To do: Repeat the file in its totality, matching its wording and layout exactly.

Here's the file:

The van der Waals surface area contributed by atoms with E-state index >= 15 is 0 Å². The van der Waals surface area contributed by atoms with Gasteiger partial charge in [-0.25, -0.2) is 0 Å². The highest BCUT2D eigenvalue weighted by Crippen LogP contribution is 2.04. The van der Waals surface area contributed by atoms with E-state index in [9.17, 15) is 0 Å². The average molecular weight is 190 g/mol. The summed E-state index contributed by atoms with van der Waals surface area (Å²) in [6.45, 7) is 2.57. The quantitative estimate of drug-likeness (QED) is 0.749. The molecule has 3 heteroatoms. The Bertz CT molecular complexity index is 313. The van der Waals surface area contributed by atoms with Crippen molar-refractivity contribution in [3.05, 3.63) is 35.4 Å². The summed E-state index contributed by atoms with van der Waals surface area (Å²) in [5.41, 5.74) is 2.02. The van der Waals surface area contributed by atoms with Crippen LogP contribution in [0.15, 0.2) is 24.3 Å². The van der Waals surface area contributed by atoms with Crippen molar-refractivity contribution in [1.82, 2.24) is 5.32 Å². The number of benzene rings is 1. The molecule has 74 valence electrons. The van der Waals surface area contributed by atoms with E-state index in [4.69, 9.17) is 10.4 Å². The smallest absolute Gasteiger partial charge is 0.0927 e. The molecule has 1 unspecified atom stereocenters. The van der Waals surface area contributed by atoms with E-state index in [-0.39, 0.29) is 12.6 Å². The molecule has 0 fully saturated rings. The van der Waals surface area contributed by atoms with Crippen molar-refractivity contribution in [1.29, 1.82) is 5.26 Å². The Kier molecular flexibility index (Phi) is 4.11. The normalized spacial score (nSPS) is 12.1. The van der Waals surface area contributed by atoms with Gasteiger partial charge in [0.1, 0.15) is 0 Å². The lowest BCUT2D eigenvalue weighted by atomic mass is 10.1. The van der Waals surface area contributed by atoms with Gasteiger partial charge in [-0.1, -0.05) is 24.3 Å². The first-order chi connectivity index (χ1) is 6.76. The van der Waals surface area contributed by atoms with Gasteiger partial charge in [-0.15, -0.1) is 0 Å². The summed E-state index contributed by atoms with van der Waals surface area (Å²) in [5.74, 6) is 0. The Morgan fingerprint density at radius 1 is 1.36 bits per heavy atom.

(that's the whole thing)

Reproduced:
The van der Waals surface area contributed by atoms with E-state index >= 15 is 0 Å². The van der Waals surface area contributed by atoms with Gasteiger partial charge in [-0.25, -0.2) is 0 Å². The highest BCUT2D eigenvalue weighted by Crippen LogP contribution is 2.04. The van der Waals surface area contributed by atoms with E-state index in [9.17, 15) is 0 Å². The average molecular weight is 190 g/mol. The summed E-state index contributed by atoms with van der Waals surface area (Å²) in [6.45, 7) is 2.57. The quantitative estimate of drug-likeness (QED) is 0.749. The molecule has 3 heteroatoms. The Bertz CT molecular complexity index is 313. The van der Waals surface area contributed by atoms with Crippen molar-refractivity contribution in [3.05, 3.63) is 35.4 Å². The summed E-state index contributed by atoms with van der Waals surface area (Å²) in [5.41, 5.74) is 2.02. The van der Waals surface area contributed by atoms with Crippen LogP contribution in [0.15, 0.2) is 24.3 Å². The van der Waals surface area contributed by atoms with Crippen molar-refractivity contribution in [1.82, 2.24) is 5.32 Å². The number of benzene rings is 1. The molecule has 74 valence electrons. The van der Waals surface area contributed by atoms with E-state index in [4.69, 9.17) is 10.4 Å². The smallest absolute Gasteiger partial charge is 0.0927 e. The molecule has 1 unspecified atom stereocenters. The van der Waals surface area contributed by atoms with E-state index in [-0.39, 0.29) is 12.6 Å². The molecule has 0 fully saturated rings. The van der Waals surface area contributed by atoms with Crippen molar-refractivity contribution in [1.29, 1.82) is 5.26 Å². The Kier molecular flexibility index (Phi) is 4.11. The normalized spacial score (nSPS) is 12.1. The van der Waals surface area contributed by atoms with Gasteiger partial charge in [0.1, 0.15) is 0 Å². The lowest BCUT2D eigenvalue weighted by atomic mass is 10.1. The van der Waals surface area contributed by atoms with Gasteiger partial charge in [-0.1, -0.05) is 24.3 Å². The first-order chi connectivity index (χ1) is 6.76. The van der Waals surface area contributed by atoms with Gasteiger partial charge in [-0.15, -0.1) is 0 Å². The summed E-state index contributed by atoms with van der Waals surface area (Å²) in [5.74, 6) is 0. The Morgan fingerprint density at radius 1 is 1.36 bits per heavy atom.